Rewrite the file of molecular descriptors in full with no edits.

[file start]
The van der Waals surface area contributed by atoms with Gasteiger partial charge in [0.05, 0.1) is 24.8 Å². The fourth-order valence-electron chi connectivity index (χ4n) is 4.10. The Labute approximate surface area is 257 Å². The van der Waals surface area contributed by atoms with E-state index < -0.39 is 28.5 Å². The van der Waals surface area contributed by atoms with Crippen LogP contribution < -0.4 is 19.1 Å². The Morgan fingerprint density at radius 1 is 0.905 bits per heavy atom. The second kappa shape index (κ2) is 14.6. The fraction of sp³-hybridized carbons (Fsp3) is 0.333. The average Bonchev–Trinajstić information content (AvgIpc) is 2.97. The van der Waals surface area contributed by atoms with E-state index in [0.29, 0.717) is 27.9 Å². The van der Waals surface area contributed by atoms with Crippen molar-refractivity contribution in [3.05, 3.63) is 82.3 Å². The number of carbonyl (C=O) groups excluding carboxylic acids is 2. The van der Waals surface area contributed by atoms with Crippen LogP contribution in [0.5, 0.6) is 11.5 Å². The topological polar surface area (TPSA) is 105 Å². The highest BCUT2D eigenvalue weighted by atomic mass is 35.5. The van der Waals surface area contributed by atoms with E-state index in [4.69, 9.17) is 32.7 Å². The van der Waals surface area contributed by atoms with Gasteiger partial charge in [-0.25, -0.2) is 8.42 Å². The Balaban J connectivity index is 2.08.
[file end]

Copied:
The van der Waals surface area contributed by atoms with Gasteiger partial charge in [0.05, 0.1) is 24.8 Å². The fourth-order valence-electron chi connectivity index (χ4n) is 4.10. The Labute approximate surface area is 257 Å². The van der Waals surface area contributed by atoms with E-state index < -0.39 is 28.5 Å². The van der Waals surface area contributed by atoms with Crippen LogP contribution < -0.4 is 19.1 Å². The Morgan fingerprint density at radius 1 is 0.905 bits per heavy atom. The second kappa shape index (κ2) is 14.6. The fraction of sp³-hybridized carbons (Fsp3) is 0.333. The average Bonchev–Trinajstić information content (AvgIpc) is 2.97. The van der Waals surface area contributed by atoms with E-state index in [0.29, 0.717) is 27.9 Å². The van der Waals surface area contributed by atoms with Crippen molar-refractivity contribution in [3.05, 3.63) is 82.3 Å². The number of carbonyl (C=O) groups excluding carboxylic acids is 2. The van der Waals surface area contributed by atoms with Crippen LogP contribution in [0.5, 0.6) is 11.5 Å². The topological polar surface area (TPSA) is 105 Å². The highest BCUT2D eigenvalue weighted by atomic mass is 35.5. The van der Waals surface area contributed by atoms with E-state index in [4.69, 9.17) is 32.7 Å². The van der Waals surface area contributed by atoms with Gasteiger partial charge in [-0.25, -0.2) is 8.42 Å². The Balaban J connectivity index is 2.08.